OUR last post on this topic was ICR’s Texas Litigation Update (21 Aug ’09). You can skip the indented paragraph if you already know about this:
Tthe Institute for Creation Research (ICR) has sued the Texas Higher Education Coordinating Board. They want the Board to be ordered to give the ICR graduate school a Certificate of Authority to grant Master of Science degrees in Science Education. We’ve written about this a few times. See: ICR v. Paredes: Second Impressions.
All the pleadings in this case are conveniently available at the website of the National Center for Science Education (NCSE). You can find them here: Institute for Creation Research Graduate School v. Paredes et al. They’re linked at the bottom of that page.
Today we find that we’ve been totally scooped by the NCSE. Their website carries this most excellent news: A legal defeat for the ICR. Here are some excerpts, with bold added by us:
The Institute for Creation Research suffered a significant legal defeat in its lawsuit over the Texas Higher Education Coordination Board’s 2008 decision to deny the ICR’s request for a state certificate of authority to offer a master’s degree in science education from its graduate school.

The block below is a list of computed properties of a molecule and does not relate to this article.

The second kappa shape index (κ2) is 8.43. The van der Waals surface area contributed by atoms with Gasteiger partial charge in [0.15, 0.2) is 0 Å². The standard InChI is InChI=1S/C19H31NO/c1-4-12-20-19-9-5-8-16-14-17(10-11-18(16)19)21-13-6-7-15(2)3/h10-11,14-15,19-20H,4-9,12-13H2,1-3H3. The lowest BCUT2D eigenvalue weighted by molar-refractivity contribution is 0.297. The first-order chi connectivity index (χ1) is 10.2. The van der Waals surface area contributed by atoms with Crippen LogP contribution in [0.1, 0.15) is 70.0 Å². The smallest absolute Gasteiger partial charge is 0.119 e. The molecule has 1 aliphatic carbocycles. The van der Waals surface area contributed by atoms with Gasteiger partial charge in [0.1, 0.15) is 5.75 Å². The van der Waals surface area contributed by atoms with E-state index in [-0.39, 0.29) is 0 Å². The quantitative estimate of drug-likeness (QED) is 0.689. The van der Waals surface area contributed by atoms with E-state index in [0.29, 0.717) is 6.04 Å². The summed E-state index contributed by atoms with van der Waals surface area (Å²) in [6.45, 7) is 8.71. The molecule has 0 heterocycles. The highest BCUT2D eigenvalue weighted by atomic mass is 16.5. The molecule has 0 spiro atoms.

The evil Darwinist conspiracy strikes again! Let’s read on:
A June 18, 2010, ruling in the United States District Court for the Western District of Texas found (PDF, p. 38) that “ICRGS [the Institute for Creation Research Graduate School] has not put forth evidence sufficient to raise a genuine issue of material fact with respect to any claim it brings. Thus, Defendants are entitled to summary judgment on the totality of ICRGS’s claims against them in this lawsuit.”
Here’s the link in that paragraph: ORDER (it’s a 39-page pdf file).
We haven’t yet digested this news, but we know it’s good. And as we’ve been predicting all along, the neo-theocrats at the Discovery Institute’s Center for Science and Culture (a/k/a the Discoveroids) have remained aloof from the problems of their fellow creationists. With all the Discoveroids’ resources in Texas (like their control of State Board of Education), they haven’t even mentioned the ICR litigation.
So ICR loses — big time! — and the Discoveroids can claim that no one’s laid a glove on them — but they aren’t fooling anyone.
[Correction: Our title is misleading. It wasn't a Texas court ruling. This was the ruling of a federal court sitting in Austin, Texas.]
[See also: The Meaning of ICR’s Courtroom Defeat.]
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